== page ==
So, is there a unix variant or unix inspired platform, (or a compiler if it is mostly up to the compiler?) which is standard but intentionally weird to produce bugs and point out undefined behavior and unportability?
Is it even a reasonable thing to try and implement?
...not if reasonable means "a tool anybody would reasonably want to use". But yes in the sense that this is what a normal C compiler is already. They inevitably do allow you to indulge in undefined behavior in a defined (predicatable) way. For example:
i = i++ + ++i;
Is undefined because you've modified
i multiple times between sequence points. However, almost certainly a given compiler will produce the exact same result every time. Of course, this won't be documented because you should not do it in the first place, but the compiler may know and can tell you if you ask it.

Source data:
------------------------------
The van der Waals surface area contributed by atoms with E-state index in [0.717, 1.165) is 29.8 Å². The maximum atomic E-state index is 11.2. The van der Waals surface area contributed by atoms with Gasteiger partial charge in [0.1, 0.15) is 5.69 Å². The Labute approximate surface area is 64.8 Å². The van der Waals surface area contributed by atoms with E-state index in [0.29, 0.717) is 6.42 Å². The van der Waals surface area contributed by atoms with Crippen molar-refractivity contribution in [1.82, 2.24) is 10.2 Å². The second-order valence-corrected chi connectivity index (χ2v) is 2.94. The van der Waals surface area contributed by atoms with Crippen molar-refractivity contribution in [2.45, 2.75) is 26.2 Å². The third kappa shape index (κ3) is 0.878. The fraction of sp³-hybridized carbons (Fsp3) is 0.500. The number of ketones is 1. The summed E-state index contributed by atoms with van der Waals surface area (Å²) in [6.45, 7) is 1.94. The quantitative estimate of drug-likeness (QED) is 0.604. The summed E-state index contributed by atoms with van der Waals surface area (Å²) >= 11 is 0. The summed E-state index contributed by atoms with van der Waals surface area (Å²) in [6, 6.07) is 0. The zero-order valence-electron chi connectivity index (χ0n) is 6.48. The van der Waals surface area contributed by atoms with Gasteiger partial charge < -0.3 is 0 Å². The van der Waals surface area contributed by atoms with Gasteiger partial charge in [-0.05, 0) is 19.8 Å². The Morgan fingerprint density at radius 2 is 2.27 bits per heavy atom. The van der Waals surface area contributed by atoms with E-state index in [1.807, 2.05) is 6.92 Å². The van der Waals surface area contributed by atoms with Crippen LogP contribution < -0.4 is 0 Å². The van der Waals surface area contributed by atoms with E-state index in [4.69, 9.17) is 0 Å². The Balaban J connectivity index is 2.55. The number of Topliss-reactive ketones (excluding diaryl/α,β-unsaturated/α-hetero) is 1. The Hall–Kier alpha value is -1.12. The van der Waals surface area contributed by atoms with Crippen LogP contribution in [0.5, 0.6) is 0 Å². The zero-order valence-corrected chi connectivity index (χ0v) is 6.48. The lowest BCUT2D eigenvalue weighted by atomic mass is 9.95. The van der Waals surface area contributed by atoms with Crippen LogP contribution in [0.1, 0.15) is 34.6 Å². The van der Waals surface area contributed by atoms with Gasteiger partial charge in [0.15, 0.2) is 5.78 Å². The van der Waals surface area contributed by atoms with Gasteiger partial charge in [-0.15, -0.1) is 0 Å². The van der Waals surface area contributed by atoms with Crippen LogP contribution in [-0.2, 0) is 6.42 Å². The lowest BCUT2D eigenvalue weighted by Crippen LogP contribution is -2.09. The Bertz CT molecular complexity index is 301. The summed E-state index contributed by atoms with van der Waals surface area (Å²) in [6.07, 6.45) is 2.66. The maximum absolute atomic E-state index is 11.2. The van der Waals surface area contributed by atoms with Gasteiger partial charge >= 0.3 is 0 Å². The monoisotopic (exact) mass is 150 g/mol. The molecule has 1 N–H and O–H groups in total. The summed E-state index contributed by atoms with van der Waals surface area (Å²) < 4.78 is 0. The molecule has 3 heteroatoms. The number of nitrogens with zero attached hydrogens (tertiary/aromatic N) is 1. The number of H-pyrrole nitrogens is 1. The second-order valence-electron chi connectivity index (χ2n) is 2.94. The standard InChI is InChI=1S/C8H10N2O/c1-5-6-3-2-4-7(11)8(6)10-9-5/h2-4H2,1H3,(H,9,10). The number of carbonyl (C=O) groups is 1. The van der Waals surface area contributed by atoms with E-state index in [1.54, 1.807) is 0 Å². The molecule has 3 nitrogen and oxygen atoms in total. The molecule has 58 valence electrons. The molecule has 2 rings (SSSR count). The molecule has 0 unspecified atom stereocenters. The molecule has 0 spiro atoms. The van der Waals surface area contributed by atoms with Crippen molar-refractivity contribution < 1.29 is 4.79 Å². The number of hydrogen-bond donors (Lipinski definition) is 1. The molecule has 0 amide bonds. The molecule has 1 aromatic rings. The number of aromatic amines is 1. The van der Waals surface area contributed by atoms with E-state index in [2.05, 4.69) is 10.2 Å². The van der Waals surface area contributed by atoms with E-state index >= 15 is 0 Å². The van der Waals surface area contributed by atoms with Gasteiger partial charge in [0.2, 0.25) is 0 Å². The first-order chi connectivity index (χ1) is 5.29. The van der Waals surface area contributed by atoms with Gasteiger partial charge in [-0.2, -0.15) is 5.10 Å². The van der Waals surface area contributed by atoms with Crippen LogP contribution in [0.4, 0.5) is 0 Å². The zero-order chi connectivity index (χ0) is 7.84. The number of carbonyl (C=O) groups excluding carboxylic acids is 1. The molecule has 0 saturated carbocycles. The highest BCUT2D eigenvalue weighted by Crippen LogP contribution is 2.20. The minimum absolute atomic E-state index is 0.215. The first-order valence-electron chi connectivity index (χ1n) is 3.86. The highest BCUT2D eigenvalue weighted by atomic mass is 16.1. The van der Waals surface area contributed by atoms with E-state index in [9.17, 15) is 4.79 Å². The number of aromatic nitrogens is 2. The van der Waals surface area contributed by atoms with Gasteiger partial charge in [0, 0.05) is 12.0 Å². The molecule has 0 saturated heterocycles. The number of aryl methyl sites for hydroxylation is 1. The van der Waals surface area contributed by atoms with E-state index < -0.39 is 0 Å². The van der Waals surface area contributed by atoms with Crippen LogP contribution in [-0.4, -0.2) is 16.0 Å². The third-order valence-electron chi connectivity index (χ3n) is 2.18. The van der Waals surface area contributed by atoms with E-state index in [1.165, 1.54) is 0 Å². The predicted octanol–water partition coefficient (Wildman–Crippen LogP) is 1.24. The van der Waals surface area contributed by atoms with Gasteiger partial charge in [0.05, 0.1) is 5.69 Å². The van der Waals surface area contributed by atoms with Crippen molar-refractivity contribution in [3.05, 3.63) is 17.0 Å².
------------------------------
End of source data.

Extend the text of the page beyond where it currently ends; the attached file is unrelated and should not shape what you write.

Put that in a file and compile it,
gcc undefined.c. No problems. Now try it with some warnings enabled,
gcc -Wall -pendantic undefined.c:
undefined.c: In function ‘main’:
undefined.c:8:4: warning: operation on ‘i’ may be undefined [-Wsequence-point]
i = i++ + ++i;
There you go. Now, keeping in mind that the compiler will produce the same result here everytime, you could decide to exploit this for whatever purpose. This means it is impossible for a compiler to "intentionally...produce bugs" when you do something wrong, if we define a "bug" as something you didn't want to happen. It doesn't know what you want to happen and it cannot. Therefore, it can't intentionally produce a result you can't predict.
It obviously can, however, "point out undefined behaviour".
If you want something that can go further than the compiler in spotting mistakes, look into valgrind. There are other (possibly very very very expensive) things along the same line, but this is the only one I've used.
Taking something you've developed exclusively on a 64-bit machine and compiling and running it 32-bit can also expose a lot of facepalm -- but obviously that is not the ideal way to correct mistakes.
Finally: the defacto way to test software is to test it. You write specific tests as you go, and you run them over and over again: at the end of the day, whenever you've added a new piece, etc. There is no substitute for this.